The other pieces I knew were mandatory to have maindeck were Disfigure and Doom Blade as means to fight off the beatdown decks I wanted to be prepared for. I also wanted Duress for the control/combo decks and against the red decks it's still plenty live. And of course Preordain and Mana Leak.
For these budget challenges I like to start by building cheap as a baseline and then adding cards to increase the price from there. I was pleasantly surprised to find my first draft of this deck was only about $20 so fortunately that allowed me to pepper the deck with some more spendy additions. After playing some games and tweaking some of the numbers this was the final list I submitted:
To really quickly go over some of the card choices that haven't been explained already:
As far as the creatures go I knew I needed some options other than just Sphinx of Jwar Isle to hold the ground. Nighthawk was great against the beatdown decks I was expecting. Originally I had three maindeck Nighthawks but I ended up wanting another cheap draw spell to help find lands early so I switched one for a Sea Gate Oracle since he also blocks pretty well.
Jace's Ingenuity was so good that I wanted even more big draw spells. I looked at Blue Sun's Zenith again but Sphinx of Lost Truths filled that role while also giving me another creature. I've always loved the 3/5 Sphinx and he treated me well in the event.
As far as the other spells go Consuming Vapors was great against the red decks and had built in card advantage. You often take some early beatings against the aggressive decks but Vapors helps you recoup it back. Into the Roil is a card that just gives you flexibility regardless of if you're returning Leatherback Baloths Everflowing Chalices or Pyromancer Ascensions and Consume the Meek was the sweeper I wanted against beatdown.
However by far the most surprising card in the deck was Liliana. All of her abilities really stood out and showed their power. Her +1 generates a lot of card advantage over time; her -2 can pull you out of some rough spots; and I won several games off of her ultimate. I ended up sideboarding one because she was a little slow against the beatdown decks but in retrospect I probably should have just maindecked both and just used it to tutor for Consume or Vapors against beatdown.
As far as the sideboard the only cards that may seem a little out of place are the Neurok Commandos. I had enough slots for all my beatdown matchups and so I wanted something like Jace Beleren as a card advantage engine against other strategies. However Jace was too expensive once I added Liliana. Fortunately there was a solution.
Enter: Neurok Commando.
Against other blue control decks and Pyromancer Ascension I just wanted a steady stream of cards. Commando does that pretty well if you just leave removal in for their stray blockers.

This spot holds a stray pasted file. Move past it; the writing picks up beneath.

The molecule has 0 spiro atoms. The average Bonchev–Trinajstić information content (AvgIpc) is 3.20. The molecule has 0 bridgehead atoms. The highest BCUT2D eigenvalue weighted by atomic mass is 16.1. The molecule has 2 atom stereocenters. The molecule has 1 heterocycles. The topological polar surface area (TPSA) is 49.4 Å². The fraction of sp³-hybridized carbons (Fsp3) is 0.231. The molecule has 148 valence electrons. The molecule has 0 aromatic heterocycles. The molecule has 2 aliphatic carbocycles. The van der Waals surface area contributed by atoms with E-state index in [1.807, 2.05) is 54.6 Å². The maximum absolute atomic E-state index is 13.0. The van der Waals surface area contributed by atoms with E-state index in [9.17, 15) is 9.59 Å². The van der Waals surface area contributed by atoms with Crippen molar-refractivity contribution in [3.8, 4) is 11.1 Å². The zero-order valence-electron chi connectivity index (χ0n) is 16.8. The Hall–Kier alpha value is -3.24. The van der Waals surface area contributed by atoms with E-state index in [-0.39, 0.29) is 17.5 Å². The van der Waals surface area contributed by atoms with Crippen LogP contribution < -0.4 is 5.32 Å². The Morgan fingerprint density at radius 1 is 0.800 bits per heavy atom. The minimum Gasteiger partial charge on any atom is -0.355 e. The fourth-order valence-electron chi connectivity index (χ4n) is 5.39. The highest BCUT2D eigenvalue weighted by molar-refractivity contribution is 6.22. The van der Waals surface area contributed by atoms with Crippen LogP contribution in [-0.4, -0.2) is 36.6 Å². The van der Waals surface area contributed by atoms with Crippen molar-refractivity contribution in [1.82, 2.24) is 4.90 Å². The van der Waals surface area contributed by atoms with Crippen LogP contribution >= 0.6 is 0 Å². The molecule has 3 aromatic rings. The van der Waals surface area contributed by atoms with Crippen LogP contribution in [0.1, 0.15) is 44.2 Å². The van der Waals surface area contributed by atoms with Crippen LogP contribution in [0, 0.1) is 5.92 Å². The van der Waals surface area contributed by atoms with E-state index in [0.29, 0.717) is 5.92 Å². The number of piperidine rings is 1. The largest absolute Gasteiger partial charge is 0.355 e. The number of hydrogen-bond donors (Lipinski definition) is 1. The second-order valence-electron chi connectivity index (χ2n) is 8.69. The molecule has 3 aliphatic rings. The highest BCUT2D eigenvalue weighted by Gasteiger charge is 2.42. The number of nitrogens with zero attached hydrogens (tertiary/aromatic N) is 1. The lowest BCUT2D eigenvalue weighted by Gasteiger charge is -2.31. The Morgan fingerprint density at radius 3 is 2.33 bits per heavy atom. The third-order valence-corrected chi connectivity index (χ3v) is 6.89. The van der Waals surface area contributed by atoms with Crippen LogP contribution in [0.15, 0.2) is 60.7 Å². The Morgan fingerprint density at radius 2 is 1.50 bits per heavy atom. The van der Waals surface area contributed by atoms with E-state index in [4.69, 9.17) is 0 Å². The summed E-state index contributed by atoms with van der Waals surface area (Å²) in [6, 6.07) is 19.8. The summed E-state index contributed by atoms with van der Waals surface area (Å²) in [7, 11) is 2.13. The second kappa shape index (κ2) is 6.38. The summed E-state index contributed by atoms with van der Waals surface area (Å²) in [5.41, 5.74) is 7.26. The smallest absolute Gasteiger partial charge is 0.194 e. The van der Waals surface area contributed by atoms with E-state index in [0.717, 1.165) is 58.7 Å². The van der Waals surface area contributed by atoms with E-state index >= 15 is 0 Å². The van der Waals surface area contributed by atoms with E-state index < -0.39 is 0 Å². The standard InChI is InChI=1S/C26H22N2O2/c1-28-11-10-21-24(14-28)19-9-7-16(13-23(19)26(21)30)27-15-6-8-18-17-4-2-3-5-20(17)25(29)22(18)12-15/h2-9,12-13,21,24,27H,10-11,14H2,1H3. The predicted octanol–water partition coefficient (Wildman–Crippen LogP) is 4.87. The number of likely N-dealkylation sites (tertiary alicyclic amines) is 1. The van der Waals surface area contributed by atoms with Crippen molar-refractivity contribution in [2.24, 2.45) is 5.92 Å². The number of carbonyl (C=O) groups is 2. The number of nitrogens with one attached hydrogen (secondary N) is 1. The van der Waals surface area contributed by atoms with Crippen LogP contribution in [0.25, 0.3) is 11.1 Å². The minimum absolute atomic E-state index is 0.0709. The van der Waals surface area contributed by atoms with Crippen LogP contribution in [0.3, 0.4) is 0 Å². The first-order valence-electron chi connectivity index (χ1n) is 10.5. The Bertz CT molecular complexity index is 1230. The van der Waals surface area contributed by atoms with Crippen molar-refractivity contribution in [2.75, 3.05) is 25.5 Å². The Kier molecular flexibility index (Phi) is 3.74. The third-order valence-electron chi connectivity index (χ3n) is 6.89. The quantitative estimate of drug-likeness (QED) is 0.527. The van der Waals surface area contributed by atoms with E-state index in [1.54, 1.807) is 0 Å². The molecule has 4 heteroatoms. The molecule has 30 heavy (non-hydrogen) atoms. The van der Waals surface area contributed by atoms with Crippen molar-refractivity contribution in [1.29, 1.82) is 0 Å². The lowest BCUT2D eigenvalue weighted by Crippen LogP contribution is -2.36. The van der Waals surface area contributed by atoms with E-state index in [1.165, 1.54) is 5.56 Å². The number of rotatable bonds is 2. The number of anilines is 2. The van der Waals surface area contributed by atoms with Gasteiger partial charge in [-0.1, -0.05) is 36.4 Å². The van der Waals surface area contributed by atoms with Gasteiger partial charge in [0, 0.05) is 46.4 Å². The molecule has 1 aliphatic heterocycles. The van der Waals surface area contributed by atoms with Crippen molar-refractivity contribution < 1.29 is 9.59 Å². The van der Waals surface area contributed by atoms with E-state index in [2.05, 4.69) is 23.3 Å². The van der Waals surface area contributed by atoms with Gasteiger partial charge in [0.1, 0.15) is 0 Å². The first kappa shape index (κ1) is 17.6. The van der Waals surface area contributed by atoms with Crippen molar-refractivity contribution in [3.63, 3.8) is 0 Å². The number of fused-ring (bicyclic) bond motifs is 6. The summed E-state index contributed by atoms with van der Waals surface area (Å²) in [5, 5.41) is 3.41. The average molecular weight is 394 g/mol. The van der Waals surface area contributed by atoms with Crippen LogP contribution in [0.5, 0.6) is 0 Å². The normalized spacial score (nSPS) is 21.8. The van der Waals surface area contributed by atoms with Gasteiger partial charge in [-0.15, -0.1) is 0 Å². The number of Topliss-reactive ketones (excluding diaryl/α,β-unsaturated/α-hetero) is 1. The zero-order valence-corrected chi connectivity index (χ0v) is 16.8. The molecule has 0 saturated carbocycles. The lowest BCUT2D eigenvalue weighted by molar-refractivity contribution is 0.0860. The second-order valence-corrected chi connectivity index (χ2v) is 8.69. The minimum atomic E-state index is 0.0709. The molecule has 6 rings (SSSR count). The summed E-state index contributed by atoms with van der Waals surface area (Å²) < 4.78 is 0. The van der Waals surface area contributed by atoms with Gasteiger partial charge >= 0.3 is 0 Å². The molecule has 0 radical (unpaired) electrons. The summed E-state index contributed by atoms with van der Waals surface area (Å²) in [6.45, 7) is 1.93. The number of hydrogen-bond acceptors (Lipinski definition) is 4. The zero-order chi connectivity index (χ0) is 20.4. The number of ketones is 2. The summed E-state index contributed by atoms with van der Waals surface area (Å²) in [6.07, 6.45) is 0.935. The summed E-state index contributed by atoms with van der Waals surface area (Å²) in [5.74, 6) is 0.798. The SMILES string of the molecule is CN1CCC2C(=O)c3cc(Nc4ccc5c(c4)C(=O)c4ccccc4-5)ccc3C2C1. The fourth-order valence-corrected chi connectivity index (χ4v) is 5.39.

And as for the tournament itself?
Well something strange happened. Out of four players I was the only one not playing Mono-White Control. Three different varieties of Mono White were all of the opposition. This was particularly terrible for me because Mono-White Control was perhaps the matchup I wanted to play against the least. I cut Tectonic Edge for cost reasons so I had no way to beat Emeria going long and if they were going to be on the Emrakul plan I couldn't really race it effectively.
Fortunately I knew I had an out. My most important card was going to be Liliana Vess. It was my one repeatable source of card advantage that could win me the game on its own. I just had to draw Liliana as often as possible…
And so began the #banliliana gambit. I had to draw my Lilianas as often as possible.
I won't get too far into details of the matches as first of all you probably aren't interested about the matchups between the decks in this event and second of all they were all Mono-White Control matchups so you probably really aren't interested in the fast-paced thrill-a-minute details.
The short version is this.
Sean McKeown's version proliferated Chalices Tumble Magnets and eventually won with White Sun's Zenith. Fortunately that build seemed pretty favorable for me since Tumble Magnet is poor against my finisher of choice. It also helped that I drew my Liliana. I took him down.
Jason Ford's Emeria the Sky Ruin-based white deck was going to prove much trickier. I knew I had to be the beatdown and try to somehow beat him before he could get Emeria active. Or I could also just draw Liliana in the first game and -8 which I did. It was a tight match but I managed to take it down.
Ben Lundquist's Emrakul-based white deck was similarly going to be a problem. And indeed he narrowly bested me. I drew my Liliana but his Eye of Ugin trumped my plan.
There is one interesting thing that happened in all three matches. Okay here's the situation. You lay down your seven cards pick them up and your hand is—
Bzzt! If you've got this far you may have already made a mistake.
I chose to draw against my Mono-White opponents whenever given the opportunity. They have no good source of card advantage and every card is crucial in this matchup. The tempo gained from going first is fairly irrelevant considering the length of the game so being on the draw and getting the extra card seemed well worth it.
In the end Ben Lundquist Jason Ford and I ended in a three-way tie at 2-1; Jason Ford was crowned the winner via some kind of arcane divination and high-level wizardry. Or perhaps just whoever lost the fewest games. In any case since the three of us tied at 2-1 I'd like to think that to harness my inner Gerard Fabiano everyone's a winner… or at least us three anyway. (Sorry Sean.)
So would I play this deck again? Unlike last year where I showcased the Vampires archetype to the world I can't say that I would feel comfortable taking this to a PTQ. It's certainly a fun budget deck though and it could be fun to bring to your local Friday Night Magic.
However if I was looking to PTQ with a U/B Control deck and had no budget limit I might look at trying something like this as a base:
U/B Control was once at the height of dominance in Standard. Will it return there? Well it certainly has the tools to. If you can find a way to force it through Memoricide is nearly game over against Splinter Twin (just watch out for Inferno Titan!) and it's very strong against Valakut. You may want some SpreadingSeas sideboard to help the Valakut matchup to make sure you don't lose to Valakut even if you Memoricide them but they might not be necessary.
U/B Control is certainly something to look into and it has a lot of tools to be successful right now. Keep an eye on it as a potential archetype to break out as the fresh PTQ season keeps progressing.
If you have any questions or thoughts feel free to post in the forums send me a tweet or e-mail me at gavintriesagain at gmail dot com. If you've been working on a similar U/B Control deck at all I'd love to hear your thoughts on this archetype. Or if you're just looking for budget advice I'm always happy to help players out there too.
Talk to you next week!